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Improving ADD and ADHD Through Nutrition

October is ADHD Awareness Month Nutritional deficiencies affect millions of people living with obesity in the United States. Inadequate nutrition in children and adults can not only affect physical health, it can also jeopardize mental function. New research supports the supplementation of a balanced daily diet to support treatment of ADD and ADHD in children and adults. Maintaining adequate levels of vitamins and minerals can have a positive effects on learning and behavior in those diagnosed with attention deficit disorders. Below are some of the vitamins and minerals that play a key role in mental health.

Vitamin C

The brain uses Vitamin C to make neurotransmitters, the chemicals that allow brain cells to communicate. The brain takes vitamin C from the blood and uses it to synthesize dopamine and norepinephrine. Vitamin C also offers other neurological benefits, protecting your brain cells from oxidative damage that would otherwise impair brain function

Vitamin B6

Vitamin B6 also helps the brain produce serotonin, an important neurotransmitter for alertness and mood, by converting tryptophan. Deficiencies in Vitamin B6 have been linked to both irritability and fatigue.

Iron

Low iron levels have been correlated to children with sever ADD and ADHD. Iron deficiency during pregnancy has been associated with permanent learning and memory deficits in the mother and child. Additionally, iron deficiency during childhood may further impair cognitive development.

Zinc

Deficiencies in this important mineral have been linked to congenital malformations and deficits in attention, learning, memory, and neuropsychological behavior. ┬áIt helps to increase the brain’s response to dopamine thereby increasing the effects of ADD and ADHD medications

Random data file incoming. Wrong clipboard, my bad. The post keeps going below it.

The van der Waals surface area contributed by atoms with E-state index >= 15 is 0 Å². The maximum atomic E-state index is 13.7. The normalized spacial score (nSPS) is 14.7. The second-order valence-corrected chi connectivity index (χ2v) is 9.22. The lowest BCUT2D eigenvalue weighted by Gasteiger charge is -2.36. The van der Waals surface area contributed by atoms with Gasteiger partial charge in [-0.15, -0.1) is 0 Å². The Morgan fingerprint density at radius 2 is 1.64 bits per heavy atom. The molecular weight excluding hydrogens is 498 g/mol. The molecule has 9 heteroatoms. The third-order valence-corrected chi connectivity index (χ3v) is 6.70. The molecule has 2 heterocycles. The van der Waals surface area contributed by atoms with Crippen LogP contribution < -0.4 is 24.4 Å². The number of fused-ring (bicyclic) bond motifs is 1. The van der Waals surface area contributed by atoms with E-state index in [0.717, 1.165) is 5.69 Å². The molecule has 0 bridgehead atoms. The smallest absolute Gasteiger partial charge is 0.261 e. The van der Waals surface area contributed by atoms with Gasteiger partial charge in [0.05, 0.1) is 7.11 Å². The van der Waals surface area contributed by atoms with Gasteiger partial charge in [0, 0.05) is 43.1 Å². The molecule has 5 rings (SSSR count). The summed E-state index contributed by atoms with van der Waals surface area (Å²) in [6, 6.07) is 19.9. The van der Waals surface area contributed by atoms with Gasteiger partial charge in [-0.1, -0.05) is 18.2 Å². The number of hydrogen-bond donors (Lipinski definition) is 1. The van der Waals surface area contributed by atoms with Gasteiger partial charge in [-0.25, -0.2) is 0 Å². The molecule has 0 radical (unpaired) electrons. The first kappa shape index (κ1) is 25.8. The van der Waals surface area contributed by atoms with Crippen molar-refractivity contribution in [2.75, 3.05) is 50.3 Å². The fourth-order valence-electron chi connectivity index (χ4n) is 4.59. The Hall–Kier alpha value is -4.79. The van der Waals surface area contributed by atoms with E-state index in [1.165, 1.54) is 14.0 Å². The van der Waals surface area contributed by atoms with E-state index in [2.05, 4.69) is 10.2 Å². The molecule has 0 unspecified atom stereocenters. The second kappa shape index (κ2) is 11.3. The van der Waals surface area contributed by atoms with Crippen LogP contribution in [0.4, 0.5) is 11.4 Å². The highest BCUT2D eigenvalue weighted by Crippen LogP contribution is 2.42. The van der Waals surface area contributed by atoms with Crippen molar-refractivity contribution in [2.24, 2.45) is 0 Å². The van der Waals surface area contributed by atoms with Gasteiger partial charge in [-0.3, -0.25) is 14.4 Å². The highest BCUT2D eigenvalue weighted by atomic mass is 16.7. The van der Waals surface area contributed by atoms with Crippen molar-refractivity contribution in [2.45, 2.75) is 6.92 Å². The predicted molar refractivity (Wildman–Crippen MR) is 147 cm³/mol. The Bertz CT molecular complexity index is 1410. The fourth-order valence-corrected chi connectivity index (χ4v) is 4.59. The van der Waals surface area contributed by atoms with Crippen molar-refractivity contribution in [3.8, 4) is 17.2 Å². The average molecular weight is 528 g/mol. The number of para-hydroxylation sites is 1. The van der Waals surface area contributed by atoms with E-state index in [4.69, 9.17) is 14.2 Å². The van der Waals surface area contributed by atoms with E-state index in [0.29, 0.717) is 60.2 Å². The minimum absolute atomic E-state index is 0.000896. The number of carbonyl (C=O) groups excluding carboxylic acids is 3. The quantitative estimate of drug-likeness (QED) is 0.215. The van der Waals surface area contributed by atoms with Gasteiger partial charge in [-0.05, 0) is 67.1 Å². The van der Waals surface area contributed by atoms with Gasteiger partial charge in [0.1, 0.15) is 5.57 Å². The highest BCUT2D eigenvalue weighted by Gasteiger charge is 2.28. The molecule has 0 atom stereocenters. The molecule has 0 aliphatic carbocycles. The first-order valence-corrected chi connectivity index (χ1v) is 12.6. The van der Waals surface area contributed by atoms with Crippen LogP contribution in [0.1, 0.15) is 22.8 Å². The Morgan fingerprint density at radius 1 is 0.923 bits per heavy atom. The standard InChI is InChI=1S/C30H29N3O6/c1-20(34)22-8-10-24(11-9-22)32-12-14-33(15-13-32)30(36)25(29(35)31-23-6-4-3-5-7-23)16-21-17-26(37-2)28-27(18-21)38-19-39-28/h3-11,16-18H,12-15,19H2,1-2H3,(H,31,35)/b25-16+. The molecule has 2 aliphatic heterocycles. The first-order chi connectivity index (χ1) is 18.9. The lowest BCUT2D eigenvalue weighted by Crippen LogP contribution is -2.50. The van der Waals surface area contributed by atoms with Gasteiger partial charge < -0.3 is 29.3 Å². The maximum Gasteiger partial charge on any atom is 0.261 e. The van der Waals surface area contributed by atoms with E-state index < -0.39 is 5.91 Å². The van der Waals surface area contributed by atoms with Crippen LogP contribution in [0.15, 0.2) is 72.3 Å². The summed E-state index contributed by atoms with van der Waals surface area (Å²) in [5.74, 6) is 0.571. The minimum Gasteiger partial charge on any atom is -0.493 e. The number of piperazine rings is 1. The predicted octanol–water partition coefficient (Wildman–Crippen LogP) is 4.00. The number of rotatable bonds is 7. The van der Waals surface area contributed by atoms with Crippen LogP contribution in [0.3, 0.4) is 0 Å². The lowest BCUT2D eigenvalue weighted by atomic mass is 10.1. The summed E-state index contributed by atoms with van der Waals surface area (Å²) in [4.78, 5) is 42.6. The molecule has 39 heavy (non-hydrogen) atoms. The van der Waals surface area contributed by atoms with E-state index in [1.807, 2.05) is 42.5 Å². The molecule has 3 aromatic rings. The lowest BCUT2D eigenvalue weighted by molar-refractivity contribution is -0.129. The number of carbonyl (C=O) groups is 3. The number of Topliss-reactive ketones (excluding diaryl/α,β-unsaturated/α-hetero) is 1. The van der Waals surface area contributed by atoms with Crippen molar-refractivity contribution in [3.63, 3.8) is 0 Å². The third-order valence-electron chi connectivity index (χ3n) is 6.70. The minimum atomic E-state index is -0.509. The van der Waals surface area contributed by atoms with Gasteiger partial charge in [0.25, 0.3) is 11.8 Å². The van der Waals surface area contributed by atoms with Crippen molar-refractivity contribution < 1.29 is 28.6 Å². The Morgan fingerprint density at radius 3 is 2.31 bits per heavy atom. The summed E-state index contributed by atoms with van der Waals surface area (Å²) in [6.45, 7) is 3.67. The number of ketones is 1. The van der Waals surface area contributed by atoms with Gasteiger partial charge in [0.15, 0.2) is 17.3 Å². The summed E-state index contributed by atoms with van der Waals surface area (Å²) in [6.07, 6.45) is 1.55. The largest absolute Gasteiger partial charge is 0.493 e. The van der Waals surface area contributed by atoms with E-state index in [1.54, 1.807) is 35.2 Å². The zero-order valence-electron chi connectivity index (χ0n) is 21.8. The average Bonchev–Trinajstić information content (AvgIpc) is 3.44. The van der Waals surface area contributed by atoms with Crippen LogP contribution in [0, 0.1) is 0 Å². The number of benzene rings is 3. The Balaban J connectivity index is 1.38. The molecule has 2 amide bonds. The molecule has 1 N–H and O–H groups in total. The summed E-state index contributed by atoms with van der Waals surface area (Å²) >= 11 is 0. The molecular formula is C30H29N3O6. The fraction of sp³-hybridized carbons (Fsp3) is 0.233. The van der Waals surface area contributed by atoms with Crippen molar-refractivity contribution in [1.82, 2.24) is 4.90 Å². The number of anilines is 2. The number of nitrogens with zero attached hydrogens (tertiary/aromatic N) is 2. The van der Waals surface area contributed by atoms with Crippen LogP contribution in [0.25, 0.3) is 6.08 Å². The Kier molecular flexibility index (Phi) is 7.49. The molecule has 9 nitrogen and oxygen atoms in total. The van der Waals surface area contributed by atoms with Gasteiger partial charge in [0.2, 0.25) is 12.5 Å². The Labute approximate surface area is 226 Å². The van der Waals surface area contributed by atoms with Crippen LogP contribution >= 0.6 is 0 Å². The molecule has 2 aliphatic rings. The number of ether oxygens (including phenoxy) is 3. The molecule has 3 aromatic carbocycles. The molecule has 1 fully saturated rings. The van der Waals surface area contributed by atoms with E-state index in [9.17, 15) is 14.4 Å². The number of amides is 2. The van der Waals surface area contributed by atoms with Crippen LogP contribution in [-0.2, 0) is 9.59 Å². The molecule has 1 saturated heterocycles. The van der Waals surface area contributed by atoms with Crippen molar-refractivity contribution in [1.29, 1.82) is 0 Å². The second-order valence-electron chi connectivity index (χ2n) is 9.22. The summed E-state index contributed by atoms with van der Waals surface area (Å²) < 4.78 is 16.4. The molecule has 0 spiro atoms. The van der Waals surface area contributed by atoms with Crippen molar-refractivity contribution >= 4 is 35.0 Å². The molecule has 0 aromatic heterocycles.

Studies show that children whose diets were supplemented to meet standard dietary allowances had higher IQ tests than those who did not supplement their diets. In addition to vitamins and minerals, a balance of essential fatty acids – linoleic (omega-6) and alpha linolenic (omega-3) is vital for mental health. Although both are associated with healthy cell membranes, most Western diets tend to contain too much omega-6 and too little omega-3. Adding more healthy omega-3s, (commonly found in coldwater fish, walnuts, pumpkin seeds, and eggs) has been shown to improve cognitive function and mental focus. For those suffering from obesity, Omega-3 has also been shown to combat weight gain by increasing metabolism and coordinating gene signals that prevent your body from storing up the calories as fat.

  • American Board of Psychiatry and Neurology
  • Johns Hopkins Medicine
  • Princeton University
  • Dr Shillingford
  • Dr Shillingford Nordic Naturals Logo
  • International OCD Foundation
  • American Association of Physicians of Indian Origin
  • CHADD
  • American Psychiatric Association
  • Tourette Association
  • Indo-American Psychiatric Association
  • Childrensyoga